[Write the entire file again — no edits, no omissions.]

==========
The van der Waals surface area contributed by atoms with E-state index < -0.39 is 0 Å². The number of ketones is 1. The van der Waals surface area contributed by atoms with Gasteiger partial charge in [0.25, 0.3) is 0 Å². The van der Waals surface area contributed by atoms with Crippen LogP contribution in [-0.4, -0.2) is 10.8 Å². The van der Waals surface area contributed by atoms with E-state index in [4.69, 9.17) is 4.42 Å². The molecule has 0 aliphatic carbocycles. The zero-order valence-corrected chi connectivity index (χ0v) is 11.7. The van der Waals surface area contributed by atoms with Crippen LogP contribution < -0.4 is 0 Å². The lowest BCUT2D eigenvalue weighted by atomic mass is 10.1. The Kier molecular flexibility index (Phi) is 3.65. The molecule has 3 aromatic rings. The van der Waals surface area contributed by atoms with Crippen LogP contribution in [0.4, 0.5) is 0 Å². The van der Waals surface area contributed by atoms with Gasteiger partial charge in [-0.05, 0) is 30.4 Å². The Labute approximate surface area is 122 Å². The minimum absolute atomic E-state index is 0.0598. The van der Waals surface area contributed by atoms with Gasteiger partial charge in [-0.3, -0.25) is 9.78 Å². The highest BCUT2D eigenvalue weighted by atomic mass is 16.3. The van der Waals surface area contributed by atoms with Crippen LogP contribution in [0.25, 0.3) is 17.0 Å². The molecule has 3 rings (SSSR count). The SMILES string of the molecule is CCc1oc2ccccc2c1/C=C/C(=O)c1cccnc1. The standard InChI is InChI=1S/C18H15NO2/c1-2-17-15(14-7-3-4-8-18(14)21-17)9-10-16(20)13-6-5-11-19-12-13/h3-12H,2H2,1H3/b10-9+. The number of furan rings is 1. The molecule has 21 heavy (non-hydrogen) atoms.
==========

The van der Waals surface area contributed by atoms with E-state index < -0.39 is 0 Å². The number of ketones is 1. The van der Waals surface area contributed by atoms with Gasteiger partial charge in [0.25, 0.3) is 0 Å². The van der Waals surface area contributed by atoms with Crippen LogP contribution in [-0.4, -0.2) is 10.8 Å². The van der Waals surface area contributed by atoms with E-state index in [4.69, 9.17) is 4.42 Å². The molecule has 0 aliphatic carbocycles. The zero-order valence-corrected chi connectivity index (χ0v) is 11.7. The van der Waals surface area contributed by atoms with Crippen LogP contribution < -0.4 is 0 Å². The lowest BCUT2D eigenvalue weighted by atomic mass is 10.1. The Kier molecular flexibility index (Phi) is 3.65. The molecule has 3 aromatic rings. The van der Waals surface area contributed by atoms with Crippen LogP contribution in [0.4, 0.5) is 0 Å². The van der Waals surface area contributed by atoms with Gasteiger partial charge in [-0.05, 0) is 30.4 Å². The Labute approximate surface area is 122 Å². The minimum absolute atomic E-state index is 0.0598. The van der Waals surface area contributed by atoms with Gasteiger partial charge in [-0.3, -0.25) is 9.78 Å². The highest BCUT2D eigenvalue weighted by atomic mass is 16.3. The van der Waals surface area contributed by atoms with Crippen LogP contribution in [0.25, 0.3) is 17.0 Å². The molecule has 3 rings (SSSR count). The SMILES string of the molecule is CCc1oc2ccccc2c1/C=C/C(=O)c1cccnc1. The standard InChI is InChI=1S/C18H15NO2/c1-2-17-15(14-7-3-4-8-18(14)21-17)9-10-16(20)13-6-5-11-19-12-13/h3-12H,2H2,1H3/b10-9+. The number of furan rings is 1. The molecule has 21 heavy (non-hydrogen) atoms.